"We played with a lot of different style guys over time," he said. "I think the things that make the most difference when it comes to linebackers are instincts, communication ability and explosiveness. I played with some guys that have been in the low 220s. In Tennessee, (Titans ILB) David Long is outstanding, and he's 215 pounds. There have been plenty of guys in the NFL that have played light. Go back to (Pro Football Hall of Fame OLB) Derrick Brooks and remember him coming out — is he a safety or linebacker? He was just a cobra, and he could strike.

"I have seen some 250-pound guys that did not have the physical presence on the field, and I have seen some guys in their 215s or 220s that did. I think it falls to the other things. It comes from toughness, instincts, explosiveness and the ability to play fast and think quick."

What changes do the Browns need to make to get a defense comparable to the Bengals? - Jim M., Avon Lake, OH

The biggest difference between those two groups this season was in the defensive interior, particularly when it came to stopping the run.

The Bengals had two linebackers who stayed healthy and made stops in the run game in Logan Wilson (career-high 123 tackles) and Germaine Pratt (career-high 99 tackles). The Browns, meanwhile, suffered a myriad of injuries at linebacker — they ended the season with five LBs on injured reserve — and didn't discover consistent play from the LBs who did start.

The Bengals also benefited from excellent seasons from their defensive tackles. B.J. Hill turned in a career-high 68 tackles. Their other DT, D.J. Reader, was the sixth-highest ranked DT from Pro Football Focus this season. With all their interior pieces staying healthy and clogging the middle of the field, the Bengals built the seventh-best run defense this year with 106.6 yards allowed per game.

The Browns simply didn't have that same type of production from their interior, so reaching the Bengals' level next season can start with finding ways to significantly improve those levels of the defense.

Coach Schwartz was talking about a pic of someone named Dino during his press conference. Who was he talking about? - Jim B., Seville, Ohio

That would be Dino Lucarelli, the former Director of Public Relations for the Browns. He worked for the Browns for nearly four decades before retiring in 2013, and the media press conference room at CrossCountry Mortgage Campus is named after him.

This is the photo Schwartz saw across the room when he sat down at the podium and looked up.


Schwartz knew Dino well when he was with the team from 1993-95 as a personnel scout, his first NFL job.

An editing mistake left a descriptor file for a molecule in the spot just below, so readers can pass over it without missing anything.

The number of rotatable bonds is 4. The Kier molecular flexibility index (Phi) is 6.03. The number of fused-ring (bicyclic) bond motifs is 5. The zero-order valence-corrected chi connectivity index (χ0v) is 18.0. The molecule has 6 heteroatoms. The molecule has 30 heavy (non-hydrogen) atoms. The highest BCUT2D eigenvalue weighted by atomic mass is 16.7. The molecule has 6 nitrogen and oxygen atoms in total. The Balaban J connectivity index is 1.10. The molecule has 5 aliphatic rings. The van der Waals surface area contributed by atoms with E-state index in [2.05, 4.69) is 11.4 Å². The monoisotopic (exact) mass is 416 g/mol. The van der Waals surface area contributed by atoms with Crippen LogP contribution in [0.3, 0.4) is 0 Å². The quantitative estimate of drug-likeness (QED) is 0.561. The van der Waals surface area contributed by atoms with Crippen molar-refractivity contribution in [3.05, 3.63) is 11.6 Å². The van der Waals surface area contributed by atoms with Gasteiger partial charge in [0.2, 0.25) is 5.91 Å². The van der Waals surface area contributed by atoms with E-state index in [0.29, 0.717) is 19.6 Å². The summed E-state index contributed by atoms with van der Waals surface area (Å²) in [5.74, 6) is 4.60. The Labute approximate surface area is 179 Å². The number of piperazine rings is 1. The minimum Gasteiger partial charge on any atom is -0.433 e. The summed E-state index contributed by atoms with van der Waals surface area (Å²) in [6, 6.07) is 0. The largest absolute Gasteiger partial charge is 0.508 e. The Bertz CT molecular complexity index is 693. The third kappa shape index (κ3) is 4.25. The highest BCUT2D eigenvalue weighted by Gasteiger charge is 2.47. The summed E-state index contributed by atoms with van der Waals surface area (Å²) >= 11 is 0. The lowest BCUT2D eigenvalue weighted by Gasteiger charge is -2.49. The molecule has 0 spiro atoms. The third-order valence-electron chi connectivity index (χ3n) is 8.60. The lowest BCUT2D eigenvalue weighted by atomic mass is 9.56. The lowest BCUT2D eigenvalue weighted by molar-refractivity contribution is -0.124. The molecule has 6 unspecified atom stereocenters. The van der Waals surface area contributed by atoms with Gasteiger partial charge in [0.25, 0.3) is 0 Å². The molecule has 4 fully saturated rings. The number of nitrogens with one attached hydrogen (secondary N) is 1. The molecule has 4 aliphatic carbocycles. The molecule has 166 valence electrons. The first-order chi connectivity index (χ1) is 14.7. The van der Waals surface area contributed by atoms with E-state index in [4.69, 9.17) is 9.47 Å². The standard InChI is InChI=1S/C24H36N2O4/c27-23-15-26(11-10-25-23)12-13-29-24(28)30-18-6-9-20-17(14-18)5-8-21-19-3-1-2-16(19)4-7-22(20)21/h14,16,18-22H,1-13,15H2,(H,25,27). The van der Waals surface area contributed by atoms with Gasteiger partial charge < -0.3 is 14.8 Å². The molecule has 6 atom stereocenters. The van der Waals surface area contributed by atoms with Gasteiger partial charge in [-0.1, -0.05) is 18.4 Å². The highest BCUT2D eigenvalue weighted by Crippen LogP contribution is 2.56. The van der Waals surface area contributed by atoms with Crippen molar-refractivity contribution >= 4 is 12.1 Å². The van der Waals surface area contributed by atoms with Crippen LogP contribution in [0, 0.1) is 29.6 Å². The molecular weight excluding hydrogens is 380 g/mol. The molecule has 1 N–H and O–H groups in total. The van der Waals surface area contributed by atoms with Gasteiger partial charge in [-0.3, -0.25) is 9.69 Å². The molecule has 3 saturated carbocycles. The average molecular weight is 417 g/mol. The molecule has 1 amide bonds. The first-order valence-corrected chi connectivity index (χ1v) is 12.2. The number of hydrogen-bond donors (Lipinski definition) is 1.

Here's the fun story he was reminded of when he saw the photo:

"You all have to give me just a quarter of a second here when I see Dino's picture on the back wall right there. Dino set me up buying my first ever sofa in the NFL. I had finally got on full-time with the Browns, and I was trying to furnish an apartment other than stuff that was at the dumpster. He set me up with old 'Glue Fingers' – Dante Lavelli had a furniture shop. I went down and got a sofa that somebody had ordered and then didn't like when they took delivery. It was sitting, and he sold it to me for nothing. 

"Dino meant a lot to me early in my career. I used to sit out in practice and talk to him. It's awesome to see his name up here and to come full circle that way."

Will the Browns be taking any receivers in the draft to help Deshaun this upcoming year or could we potentially see a DeAndre Hopkins trade to reunite with his old teammate? - Tristan S., Pleasant Hill, Ohio

I wouldn't necessarily count on a Hopkins trade happening. The Browns would have some cap hurdles to clear to not only handle his contract, but still find room to address other positional needs this offseason. 

Drafting a receiver, however, is not out of the question. Amari Cooper and Donovan Peoples-Jones were excellent last season — and the Browns have another young wideout in David Bell who could take a bigger role next year — but good receivers are almost always available early on Day 2. It's possible the Browns still dip into that position early in their picks.

Ohio State's Jaxon Smith-Njigba and Tennessee's Jaylin Hyatt, for example, are considered two top receiving prospects in the draft class, but there isn't currently a unanimous agreement among draft analysts that they're both first-round locks.

Related Content